Extended period of working remotely required support and knowledge work management
Working conditions for all K Group employees changed in one way or another this spring due to the coronavirus epidemic. For office workers, it meant an extended period of working remotely, with increased utilisation of tools for knowledge work.
We at K Group have been managing knowledge work and multi-location work systematically for some 1.5 years now, but this was a real test to our remote work practices and skills. After a month of working remotely, we conducted a personnel survey to hear people’s views on remote work in general and their experiences of long-term remote work in particular. The results quite positive!
590 respondents said that working remotely is effective and a good addition working at the office. The survey showed that team spirit, emotional wellbeing and motivation remained good during the extended period of working remotely. The highest scores were given to modern knowledge work tools, which the respondents felt made remote working effective. People could access the applications they needed remotely, and knew how to use them. Meanwhile, maintaining good ergonomics had posed some challenges at home.
Smooth transition to working remotely enabled by long-term efforts
We were thrilled with the survey results, as promoting knowledge work both technically and in terms of employees’ skills has been a long-term effort for us. A little over a year ago we began determined efforts to offer training and instructions for knowledge work, also establishing a network of change agents. The ability to use knowledge work tools and common ways of operating become even more important when people work remotely. We can now happily enjoy the fruits of our labour.
As the Head of Knowledge Work, I am in charge of developing knowledge work and implementing best practices at K Group. Knowledge work refers to work in which people use, process and produce knowledge and information. In practice, all office workers can be considered knowledge workers, but there is a great deal of knowledge and information used also in logistics and our stores, for example. We estimate that K Group has some 5,000 knowledge workers in Finland.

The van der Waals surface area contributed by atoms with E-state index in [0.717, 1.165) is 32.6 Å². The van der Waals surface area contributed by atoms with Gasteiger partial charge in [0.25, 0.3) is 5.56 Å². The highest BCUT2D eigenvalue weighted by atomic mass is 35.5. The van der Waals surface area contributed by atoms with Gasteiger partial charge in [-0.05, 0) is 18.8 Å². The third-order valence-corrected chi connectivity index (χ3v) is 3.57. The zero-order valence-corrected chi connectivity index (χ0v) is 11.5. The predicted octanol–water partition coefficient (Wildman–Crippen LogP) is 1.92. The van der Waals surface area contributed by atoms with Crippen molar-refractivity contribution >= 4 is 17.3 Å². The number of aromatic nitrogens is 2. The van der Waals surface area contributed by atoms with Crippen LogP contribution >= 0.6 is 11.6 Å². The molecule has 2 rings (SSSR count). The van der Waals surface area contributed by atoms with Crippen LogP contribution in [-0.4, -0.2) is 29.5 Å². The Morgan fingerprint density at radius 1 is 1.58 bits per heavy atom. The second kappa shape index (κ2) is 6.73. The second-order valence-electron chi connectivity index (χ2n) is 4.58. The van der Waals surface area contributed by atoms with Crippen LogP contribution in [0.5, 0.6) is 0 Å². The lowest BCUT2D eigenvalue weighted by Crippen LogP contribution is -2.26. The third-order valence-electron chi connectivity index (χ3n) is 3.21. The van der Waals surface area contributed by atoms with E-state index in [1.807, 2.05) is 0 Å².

As the Head of Knowledge Work, I act as a sort of glue between HR, IT and Communications. This is a unique role, as no other company employs a person with the same title and responsibilities. Our team provides training, workshops and instructions on tools and ways of operating, as well as supporting our over 90-person strong network of change agents. I consider our work very meaningful and there is a need for developing knowledge work further in K Group!
I strongly believe that when modern ways of working become more widespread, work will become even more effective. We will learn to share more and utilise efficient forms of collaborating. Using common knowledge work tools is starting to become an everyday thing for knowledge workers. This autumn we will examine how we could utilise the tools even more effectively, thus improving efficiency in our units. We will especially focus on e.g. developing meeting practices and utilising facilitation.
Various forms of support for remote working under exceptional circumstances
By no means do all K Group employees work remotely. For those who do, we have established common rules for multi-location work for guidance. Remote work can be very effective if the employee has a clear understanding of their own and their team’s goals and if the work does not require the person to work at a specific place.
When the extensive period of working remotely began this spring for our office workers, we quickly produced comprehensive guidelines to help people work from home. The guidelines included ways to maintain a sense of community and establish common rules for teams, as well as tips on ergonomics and wellbeing.
In addition, our physiotherapists held open virtual exercise sessions during the workday, and we paid even more attention to services that promote emotional wellbeing.
K Group has state-of-the art office facilities at the new K-Kampus headquarters in Helsinki and elsewhere, where we can happily work both independently and together with others. Few people would want to constantly work remotely.
We began a gradual return to office work in June, yet could still not meet all our colleagues at that time. This hybrid model of remote and office work actually posed bigger challenges for teams and especially for managers.
The months of collective remote work have enabled us to practice operating in a virtual community, and we have gained valuable experience for the future. I am certain people will need these and other knowledge work skills also going forward.
Head of Knowledge Work at K Group
The writer is a long-time K Group employee who has a passion for developing work culture and also strives for constant development as a person.